I recently downloaded a copy of Yuval Harari’s “Sapiens”, and I think that this book is right up there with How to Win Friends, and The Selfish Gene. It’s framed as a book about history, and it’s an overview of the history of mankind, but it touches on all kinds of topics – including personal finance in a roundabout way.

The book starts in pre-historic times, and discusses the rise of our species Homo Sapiens. Our conversion from hunter gatherers, to farmers, to industrialists, to gods. Along the way he touches on all manner of subjects from a simple yet omnipotent perspective. I am not a huge history buff, but still found most of the book fascinating.

One aspect of the book that I found very interesting was Harari’s exploration of the “Myths” of mankind. The myths of religion, culture, sexuality, human rights, politics, economics, and law, to name a few. These are completely made up constructs. Figments of our collective conscious woven together and iterated upon over millennia. We talk about the rule of law, but really it is the fiction of law. A fiction we collectively have bought into, ultimately enforceable by the threat of bodily harm. As a lawyer I totally agree. At many times it does feel like practicing an alchemy of sorts. An alchemy supported by trillions of tiny bits of paper floating about and connecting us. Democracy is a fiction. Religion is a fiction. Capitalism is a fiction. And mankind loves to debate (and wage war over) the efficacy of these fictions.

Oddly enough Harari argues that the only universal fiction that the world has really bought into is money. That is the tie that binds us all together as a globe. He talks about the history of money, it’s origins and evolution. In that discussion he also talks about luxury:

One of history’s few iron laws is that luxuries tend to become necessities and to spawn new obligations. Once people get used to a certain luxury, they take it for granted. Then they begin to count on it. Finally they reach a point where they can’t live without it.

This is so true.

Ultimately, Harari argues that despite us living in an unparalled era of wealth, peace, and prosperity, people are no happier today than they ever were as hunter gatherers. In some ways be may even be less happy. Although we live longer, we are definitely less healthy. We spend less time with our families, and more time in the face of distraction. The world is a more complicated place, and although there have been great advances, we have become a slave to luxury. In deciding to become farmers, humans became slaves to agriculture. We eventually became industrialists, and humans became slaves to material objects. Now as we live in the information age, we have become slaves to the very information we seek. We can argue that each of these ages have ultimately brought advances to our quality of life, but I think we also need to admit how they have become a great distractor as well.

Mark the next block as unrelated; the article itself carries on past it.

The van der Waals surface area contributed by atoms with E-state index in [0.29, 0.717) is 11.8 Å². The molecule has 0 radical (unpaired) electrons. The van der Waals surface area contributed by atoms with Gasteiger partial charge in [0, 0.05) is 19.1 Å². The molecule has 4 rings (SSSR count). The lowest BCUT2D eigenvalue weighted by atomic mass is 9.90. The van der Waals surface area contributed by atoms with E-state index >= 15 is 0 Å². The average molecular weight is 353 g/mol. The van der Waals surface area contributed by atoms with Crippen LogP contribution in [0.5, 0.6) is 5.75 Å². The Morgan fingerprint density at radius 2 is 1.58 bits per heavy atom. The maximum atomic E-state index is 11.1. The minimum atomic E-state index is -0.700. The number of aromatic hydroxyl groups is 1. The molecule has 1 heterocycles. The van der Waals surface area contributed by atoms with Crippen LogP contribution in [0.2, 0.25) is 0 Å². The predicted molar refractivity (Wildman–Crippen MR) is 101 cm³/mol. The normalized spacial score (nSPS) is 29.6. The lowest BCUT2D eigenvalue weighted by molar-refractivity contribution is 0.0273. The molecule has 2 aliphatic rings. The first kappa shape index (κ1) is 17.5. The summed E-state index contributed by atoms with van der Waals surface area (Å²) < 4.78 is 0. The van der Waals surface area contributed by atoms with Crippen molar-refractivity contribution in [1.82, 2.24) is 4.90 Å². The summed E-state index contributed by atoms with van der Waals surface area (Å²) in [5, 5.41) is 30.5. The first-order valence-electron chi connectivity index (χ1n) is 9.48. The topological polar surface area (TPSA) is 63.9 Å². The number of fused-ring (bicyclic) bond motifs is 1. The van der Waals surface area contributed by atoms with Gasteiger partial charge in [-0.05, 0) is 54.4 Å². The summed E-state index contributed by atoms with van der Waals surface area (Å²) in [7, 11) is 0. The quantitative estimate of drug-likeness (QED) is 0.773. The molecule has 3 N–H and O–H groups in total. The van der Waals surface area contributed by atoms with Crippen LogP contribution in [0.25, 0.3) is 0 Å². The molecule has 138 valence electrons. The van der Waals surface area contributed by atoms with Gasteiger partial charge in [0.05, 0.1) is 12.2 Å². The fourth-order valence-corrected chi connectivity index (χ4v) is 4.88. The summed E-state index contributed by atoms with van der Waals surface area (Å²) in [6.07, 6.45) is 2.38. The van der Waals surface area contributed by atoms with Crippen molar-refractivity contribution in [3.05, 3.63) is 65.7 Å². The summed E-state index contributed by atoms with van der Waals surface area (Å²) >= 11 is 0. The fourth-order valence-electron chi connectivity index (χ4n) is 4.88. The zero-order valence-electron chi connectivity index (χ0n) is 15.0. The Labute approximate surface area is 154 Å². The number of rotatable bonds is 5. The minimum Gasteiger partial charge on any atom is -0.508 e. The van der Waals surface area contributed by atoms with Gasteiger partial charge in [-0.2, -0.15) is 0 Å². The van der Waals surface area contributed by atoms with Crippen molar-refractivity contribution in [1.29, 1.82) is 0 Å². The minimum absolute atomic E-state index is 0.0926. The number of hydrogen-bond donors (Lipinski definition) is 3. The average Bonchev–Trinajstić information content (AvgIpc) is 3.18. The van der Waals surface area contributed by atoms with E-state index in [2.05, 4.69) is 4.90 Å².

While this doesn’t mean I am going to abandon things like grocery stores or modern medicine, it’s a great reminder to be grateful for what we have, and to enjoy the journey because for most reaching the destination only means wanting more.

Exploring the concept of happiness further, Harari looks into Buddhism (a subject I know essentially nothing about). The Buddhists argue that suffering is caused by the behavior patterns of ones mind, and that suffering arises from craving. The only way to be liberating from suffering is to be liberating from craving. And the only way to be liberated from craving is to train your mind to experience reality as it is.

It’s an easy concept to distill into a few sentences, but it’s man’s oldest problem. Hardly anyone ever reaches nirvana. We are all compelled to want, and must consciously repress our biologically programmed craving for more.

Pretty heady and interesting stuff. It certainly has given me some things to chew on, and more than a little perspective. While the book may not provide the end user with any “tactics” for reaching Financial Independence, it does provide a wealth of meta information. As we work towards the goal of Financial Independence we have to ask ourselves what the real goal is. I think for most it’s the simplification of life and the shift from fulfilling obligations to exploring fulfillment itself. In our way there are a great many distractions, and if we can work to build up enough assets to meet our basic obligations of food, clothing, transportation, and shelter, it can allow us to exist and free of from many of the barriers we have erected in our minds as a society – if we permit ourselves to be content with the moment.